We haven't heard much carping about "violent video games" yet, but like Sandy Hook shooter Adam Lanza, Aaron Alexis was fond of the hyper-realistic home console games that allow you to shoot holes through CGI people. Gun rights advocates, the NRA included, have a script, and it works, even when the other side is disengaged. The NRA's School Shield program, its much-derided response to Sandy Hook, is quietly succeeding at placing armed guards at schools and campuses.

Gun safety advocates don't know what they're doing. The first post-Navy Yard cry for gun safety came from Sen. Dianne Feinstein, who's written multiple, fruitless assault weapons bans. "Congress must stop shirking its responsibility and resume a thoughtful debate on gun violence in this country," she said Monday. "We must do more to stop this endless loss of life." One day later, approached by POLITICO, Feinstein admitted that she was "not optimistic right now" and not pushing for a vote because "I don't want another loss if that's the case."

Democrats can't credibly threaten to pass a bill. They can't even sound credible when they talk about the need for one. On MSNBC, recalled Colorado Sen. Angela Giron argued that "you couldn't have any more armed people than were there" at Navy Yard. That wasn't true. The newest political martyr of the gun safety cause had accidentally made the argument for letting people carry guns into more workplaces.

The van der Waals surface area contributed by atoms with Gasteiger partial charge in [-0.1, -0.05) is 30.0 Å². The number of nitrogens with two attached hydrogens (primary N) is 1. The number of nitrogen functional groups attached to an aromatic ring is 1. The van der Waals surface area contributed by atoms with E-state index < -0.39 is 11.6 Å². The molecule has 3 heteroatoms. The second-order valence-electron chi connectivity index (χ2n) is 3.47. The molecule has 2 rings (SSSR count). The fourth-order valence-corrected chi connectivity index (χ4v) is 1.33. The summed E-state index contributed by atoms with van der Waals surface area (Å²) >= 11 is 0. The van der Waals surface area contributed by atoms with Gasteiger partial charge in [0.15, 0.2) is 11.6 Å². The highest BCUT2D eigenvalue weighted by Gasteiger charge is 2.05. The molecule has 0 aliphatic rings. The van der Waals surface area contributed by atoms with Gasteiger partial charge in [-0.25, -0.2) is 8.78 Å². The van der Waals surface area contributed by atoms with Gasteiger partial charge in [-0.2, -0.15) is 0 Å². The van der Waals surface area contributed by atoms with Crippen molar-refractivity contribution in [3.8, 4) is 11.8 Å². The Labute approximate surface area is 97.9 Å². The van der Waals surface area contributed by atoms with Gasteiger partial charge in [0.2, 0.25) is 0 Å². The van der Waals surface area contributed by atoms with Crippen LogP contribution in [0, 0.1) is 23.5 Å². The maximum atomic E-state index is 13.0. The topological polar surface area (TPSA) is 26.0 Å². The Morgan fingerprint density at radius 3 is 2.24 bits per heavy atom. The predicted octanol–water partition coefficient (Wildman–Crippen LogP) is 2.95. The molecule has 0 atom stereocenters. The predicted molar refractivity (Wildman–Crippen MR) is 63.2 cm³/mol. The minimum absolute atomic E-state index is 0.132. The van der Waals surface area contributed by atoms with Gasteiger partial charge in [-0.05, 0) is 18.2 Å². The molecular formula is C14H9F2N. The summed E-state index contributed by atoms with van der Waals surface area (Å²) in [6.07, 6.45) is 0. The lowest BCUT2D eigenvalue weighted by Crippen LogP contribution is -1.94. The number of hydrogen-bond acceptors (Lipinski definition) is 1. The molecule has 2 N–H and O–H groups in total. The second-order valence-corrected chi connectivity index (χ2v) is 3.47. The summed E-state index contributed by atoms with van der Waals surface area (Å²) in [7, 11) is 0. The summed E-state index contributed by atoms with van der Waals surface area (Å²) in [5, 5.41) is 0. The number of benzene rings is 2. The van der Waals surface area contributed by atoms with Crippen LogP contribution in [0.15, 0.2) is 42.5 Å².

The budget debate will consume all of Washington's time. The post-Sandy Hook gun control push came after a re-elected Barack Obama and Congress had punted debt and health care fights into the fall — that is, to right now. The White House's legislative liaisons have spent weeks consumed with wrangling Syria votes and votes for Larry Summers, neither of which they ended up needing, and now they're pivoting to the continuing resolution that needs to pass this month. Democratic aides in the Senate put it like this: Who wants to reopen another highly divisive front in an unwinnable partisan war when they're already careening into two or three skirmishes?

Almost nobody does. The "maybe after the next shooting" theory of gun safety always had some holes.

© 2013 Slate